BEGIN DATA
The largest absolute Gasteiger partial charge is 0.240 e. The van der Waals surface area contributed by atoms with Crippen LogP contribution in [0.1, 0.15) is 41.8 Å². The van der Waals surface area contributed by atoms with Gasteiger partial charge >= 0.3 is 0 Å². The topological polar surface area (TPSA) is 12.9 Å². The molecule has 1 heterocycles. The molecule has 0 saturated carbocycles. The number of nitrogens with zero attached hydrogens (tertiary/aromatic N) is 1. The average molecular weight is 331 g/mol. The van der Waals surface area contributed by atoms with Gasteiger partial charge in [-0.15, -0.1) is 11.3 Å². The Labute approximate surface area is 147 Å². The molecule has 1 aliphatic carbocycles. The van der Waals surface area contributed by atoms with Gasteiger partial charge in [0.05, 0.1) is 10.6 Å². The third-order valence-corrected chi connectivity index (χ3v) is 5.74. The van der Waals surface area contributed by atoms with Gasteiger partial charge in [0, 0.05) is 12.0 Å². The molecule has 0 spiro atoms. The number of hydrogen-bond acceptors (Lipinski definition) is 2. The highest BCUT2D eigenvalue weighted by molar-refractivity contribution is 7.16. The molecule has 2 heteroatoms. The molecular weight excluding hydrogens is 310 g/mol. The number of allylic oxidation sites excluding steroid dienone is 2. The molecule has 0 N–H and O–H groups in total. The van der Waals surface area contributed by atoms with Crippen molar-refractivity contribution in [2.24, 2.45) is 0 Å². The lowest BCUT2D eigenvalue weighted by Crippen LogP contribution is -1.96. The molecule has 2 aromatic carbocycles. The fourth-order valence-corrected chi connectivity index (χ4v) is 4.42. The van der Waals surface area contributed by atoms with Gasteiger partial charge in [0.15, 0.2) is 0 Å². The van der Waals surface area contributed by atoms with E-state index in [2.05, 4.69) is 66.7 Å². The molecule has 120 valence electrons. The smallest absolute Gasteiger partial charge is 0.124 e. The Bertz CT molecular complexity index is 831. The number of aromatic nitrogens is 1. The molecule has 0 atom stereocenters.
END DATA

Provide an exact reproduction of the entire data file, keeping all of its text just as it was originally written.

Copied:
The largest absolute Gasteiger partial charge is 0.240 e. The van der Waals surface area contributed by atoms with Crippen LogP contribution in [0.1, 0.15) is 41.8 Å². The van der Waals surface area contributed by atoms with Gasteiger partial charge >= 0.3 is 0 Å². The topological polar surface area (TPSA) is 12.9 Å². The molecule has 1 heterocycles. The molecule has 0 saturated carbocycles. The number of nitrogens with zero attached hydrogens (tertiary/aromatic N) is 1. The average molecular weight is 331 g/mol. The van der Waals surface area contributed by atoms with Gasteiger partial charge in [-0.15, -0.1) is 11.3 Å². The Labute approximate surface area is 147 Å². The molecule has 1 aliphatic carbocycles. The van der Waals surface area contributed by atoms with Gasteiger partial charge in [0.05, 0.1) is 10.6 Å². The third-order valence-corrected chi connectivity index (χ3v) is 5.74. The van der Waals surface area contributed by atoms with Gasteiger partial charge in [0, 0.05) is 12.0 Å². The molecule has 0 spiro atoms. The number of hydrogen-bond acceptors (Lipinski definition) is 2. The highest BCUT2D eigenvalue weighted by molar-refractivity contribution is 7.16. The molecule has 2 heteroatoms. The molecular weight excluding hydrogens is 310 g/mol. The number of allylic oxidation sites excluding steroid dienone is 2. The molecule has 0 N–H and O–H groups in total. The van der Waals surface area contributed by atoms with Crippen molar-refractivity contribution in [2.24, 2.45) is 0 Å². The lowest BCUT2D eigenvalue weighted by Crippen LogP contribution is -1.96. The molecule has 2 aromatic carbocycles. The fourth-order valence-corrected chi connectivity index (χ4v) is 4.42. The van der Waals surface area contributed by atoms with Gasteiger partial charge in [0.15, 0.2) is 0 Å². The van der Waals surface area contributed by atoms with E-state index in [2.05, 4.69) is 66.7 Å². The molecule has 120 valence electrons. The smallest absolute Gasteiger partial charge is 0.124 e. The Bertz CT molecular complexity index is 831. The number of aromatic nitrogens is 1. The molecule has 0 atom stereocenters.